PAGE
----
Creating a signed SSL certificate

Welcome to my Blog. I know this is a kind of abrupt beginning.  I was looking at this issue for a colleague of mine and I needed something to write about.

TLS/SSL

TLS (Transport Layer Security) or its (now deprecated) predecessor SSL (Secure socket Layer) had been around for a long time and its a basic requirement for any secure communication. An SSL certificate is like a digital key a server or service presents to have its identity verified. Sort of like a digital version of a passport for servers or services. If you are doing any kind of testing with remote servers, chances are, you had to create a certificate for testing.

Certs, not sigh!ned

Most developers use self-signed certificates. These steps are well documented. Increasingly though, many clients including web browsers simply reject self-signed certificates. The latest Chrome browser for eg, refuses to connect to sites that have a self-signed certificate. You may see a screen like below.
Btw if you must work with sites with a self-signed cert, check out Firefox (Mozilla). It still presents the handy "Do you want to bypass this?" under Advanced Tab.
Here is where CA or Certificate Authorities come into play. These are a handful of companies that are trusted to issue certificates. Sort of like Passport Agencies for the certificates world. As you can expect, if you want to get a signed cert from CA (such as Symantec, GeoTech, Entrust), they are not free services. There is in fact free service letsencrypt.org - you can get a free signed cert using CertBot or by asking a cert for a domain that you own.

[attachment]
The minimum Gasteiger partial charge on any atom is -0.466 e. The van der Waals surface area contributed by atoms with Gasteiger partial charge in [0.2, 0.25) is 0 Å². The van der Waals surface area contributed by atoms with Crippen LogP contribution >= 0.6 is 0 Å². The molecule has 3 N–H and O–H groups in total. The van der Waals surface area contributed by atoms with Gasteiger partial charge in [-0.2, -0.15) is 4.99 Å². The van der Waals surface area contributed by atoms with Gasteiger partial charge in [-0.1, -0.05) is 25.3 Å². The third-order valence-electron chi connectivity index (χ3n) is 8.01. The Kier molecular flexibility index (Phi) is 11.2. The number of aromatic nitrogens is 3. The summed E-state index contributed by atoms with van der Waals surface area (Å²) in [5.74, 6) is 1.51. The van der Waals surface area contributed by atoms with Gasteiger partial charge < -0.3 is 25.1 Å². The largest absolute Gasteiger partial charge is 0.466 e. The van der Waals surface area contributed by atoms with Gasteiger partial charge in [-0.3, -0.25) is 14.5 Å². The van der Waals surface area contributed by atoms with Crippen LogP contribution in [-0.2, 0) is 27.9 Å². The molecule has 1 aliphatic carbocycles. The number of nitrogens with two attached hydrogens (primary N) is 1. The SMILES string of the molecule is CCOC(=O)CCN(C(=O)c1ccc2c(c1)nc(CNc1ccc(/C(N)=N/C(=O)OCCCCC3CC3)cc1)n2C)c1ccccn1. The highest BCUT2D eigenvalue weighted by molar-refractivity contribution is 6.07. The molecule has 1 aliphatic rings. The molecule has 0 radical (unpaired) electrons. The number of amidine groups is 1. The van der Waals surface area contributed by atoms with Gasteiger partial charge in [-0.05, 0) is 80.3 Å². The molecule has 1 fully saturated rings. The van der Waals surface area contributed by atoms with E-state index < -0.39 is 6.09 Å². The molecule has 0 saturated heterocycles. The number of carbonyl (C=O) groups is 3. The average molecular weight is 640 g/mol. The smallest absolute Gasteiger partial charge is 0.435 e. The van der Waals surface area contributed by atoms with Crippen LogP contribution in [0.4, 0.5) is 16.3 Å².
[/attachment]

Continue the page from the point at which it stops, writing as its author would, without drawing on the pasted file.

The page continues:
So, what if you don't want to go thru the trouble of working with CA and be your CA? Well, you can do that few OpenSSL commands

Steps

  1. Create a Root certificate

$  openssl genrsa -des3 -out rootCA.key 4096
$  openssl req -x509 -new -nodes -key rootCA.key -sha256 -days 1024 -out rootCA.crt

2. Create a certificate request

Here aws-1 is the server name you are generating the certificate for. In this simple form, this value is used in the certificate Subject CNAME. There are other ways such as Alternate Names that are deferred for now.
$ openssl genrsa -out aws-1.key 2048
$ openssl req -new -sha256 -key aws-1.key -subj "/C=US/ST=TX/O=MyOrg/CN=aws-1" -out aws-1.csr

3. Create Cert and sign with own Root CA

$  openssl x509 -req -in aws-1.csr -CA rootCA.crt -CAkey rootCA.key -CAcreateserial -out aws-1.crt -days 365 -sha256

4. Creating PEM file (optional)

If your installation requires PEM file (as did mine), you can simply concatenate the key and cert files to generate PEM file.
$  cat rootCA.key rootCA.crt > rootCA.pem
$  cat aws-1.key aws-1.crt > aws-1.pem

5. Check the certificates out

$ openssl x509 -in rootCA.pem -text -noout
$ openssl x509 -in aws-1.pem -text -noout
Thats it! Btw, in case you haven't noticed, thats 5 steps, not 3

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